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Sharmila Tagore talks about her 60 years in cinema

'I think I am a global person. There is a bit of everything in me'
Sharmila Tagore at Masterpiece, an art exhibition in London in June
Sharmila Tagore at Masterpiece, an art exhibition in London in June
Picture by Amit Roy

Amit Roy   |   Published 19.07.19, 04:33 PM

Sharmila Tagore, who is not a great one for wallowing in nostalgia, gives only a brief answer when invited to reflect on her 60 years in cinema.

“Very pleasant,” she replies. “I didn’t get much opportunity to do any comedy except a little bit in Chupke Chupke. But otherwise I think I am quite satisfied. Today I can’t speak — my throat is really hurting. What can I say? It’s an open book.”

She was recently in the public library in Wembley, north-west London, where the organisers of the “Tongues on Fire” UK Asian Film Festival had arranged for Sharmila, now 74 but 13 when she was cast 60 years ago as Aparna in Satyajit Ray’s Apur Sansar in 1959, to do a question and answer session prior to an open air screening of her last film, Sangeeta Datta’s 2009 English-language movie, Life Goes On.

Sangeeta had given her assessment of Sharmila to The Telegraph: “Through the 60s and 70s Sharmila played a significant part in Ray’s middle films (Nayak, Aranyer Din Ratri, Seemabaddha) and also ruled as the top heroine of Hindi cinema. Starting with much older actors like Shammi Kapoor, she forged popular pairings with Rajesh Khanna, Shashi Kapoor and Dharmendra. Through a string of popular films by Shakti Samanta (Kashmir ki Kali, An Evening in Paris, Aradhana, Amar Prem), she won Filmfare and other awards followed by the National Award for playing the part of a sex worker in Gulzar’s Mausam. With Hrishikesh Mukherjee she did Anupama and the delightful comedy Chupke Chupke. Later she worked with Amitabh Bachchan in Viruddh and Eklavya.”

She was chairman of the Central Board of Film Certification from 2004 till 2011. But as a member of the main jury at the Cannes Film Festival in 2009, Sharmila approved of gritty films (such as Antichrist) which she admitted were not suitable for general release in India.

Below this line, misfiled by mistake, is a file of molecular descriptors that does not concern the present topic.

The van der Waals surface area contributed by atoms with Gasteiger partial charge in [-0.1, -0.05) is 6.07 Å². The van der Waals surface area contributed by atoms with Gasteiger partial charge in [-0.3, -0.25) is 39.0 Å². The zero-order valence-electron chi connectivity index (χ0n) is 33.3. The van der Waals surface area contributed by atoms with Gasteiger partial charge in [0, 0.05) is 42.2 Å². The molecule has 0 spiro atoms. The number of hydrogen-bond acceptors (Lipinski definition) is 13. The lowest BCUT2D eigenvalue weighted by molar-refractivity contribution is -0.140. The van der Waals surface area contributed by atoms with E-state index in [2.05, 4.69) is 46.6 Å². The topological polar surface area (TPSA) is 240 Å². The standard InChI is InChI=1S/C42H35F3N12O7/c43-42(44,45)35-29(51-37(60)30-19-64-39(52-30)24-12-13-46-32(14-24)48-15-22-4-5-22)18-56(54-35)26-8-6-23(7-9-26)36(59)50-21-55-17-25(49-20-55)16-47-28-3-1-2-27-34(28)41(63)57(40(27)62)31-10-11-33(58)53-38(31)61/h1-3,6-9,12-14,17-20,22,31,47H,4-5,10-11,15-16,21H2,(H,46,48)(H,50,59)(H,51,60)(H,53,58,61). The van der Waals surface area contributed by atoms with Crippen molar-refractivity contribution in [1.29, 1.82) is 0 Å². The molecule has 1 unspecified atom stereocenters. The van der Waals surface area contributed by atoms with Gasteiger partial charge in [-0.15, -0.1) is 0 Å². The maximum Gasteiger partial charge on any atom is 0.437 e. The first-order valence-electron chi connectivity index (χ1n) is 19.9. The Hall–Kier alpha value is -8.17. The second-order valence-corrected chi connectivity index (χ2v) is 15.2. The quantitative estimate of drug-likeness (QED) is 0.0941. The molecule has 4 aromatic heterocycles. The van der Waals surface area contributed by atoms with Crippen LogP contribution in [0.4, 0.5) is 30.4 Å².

On this occasion in Wembley, she is wearing an elegant blue and white striped sari which enhances her natural grace and serenity.

At the end, someone wanted to know what lay next for “Sharmilaji”?

“Sharmilaji now wants to travel — doesn’t want to work anymore,” she responds, jokingly using the third person. “I have been working in films from a very young age. So I am now quite happy to do other things.”

In London, which has been a second home for her and her late husband, Mansur Ali Khan (“Tiger Pataudi”), “Rinku” enjoys catching up with friends over coffee and cake, taking in plays and cricket matches.

Is she ever tempted to offer advice to her 23-year-old granddaughter, Sara Ali Khan, the latest member of the family to enter cinema?

“No, most certainly not,” she says firmly. “They know much more than us now. I am so impressed by her interviews — I have started quoting her.”

There are some quick fire questions and answers.

If she had been given a chance in the 1960s to work with a Hollywood actor, who would she have chosen?

“Paul Newman.”

Who were the Bollywood stars she had enjoyed working with?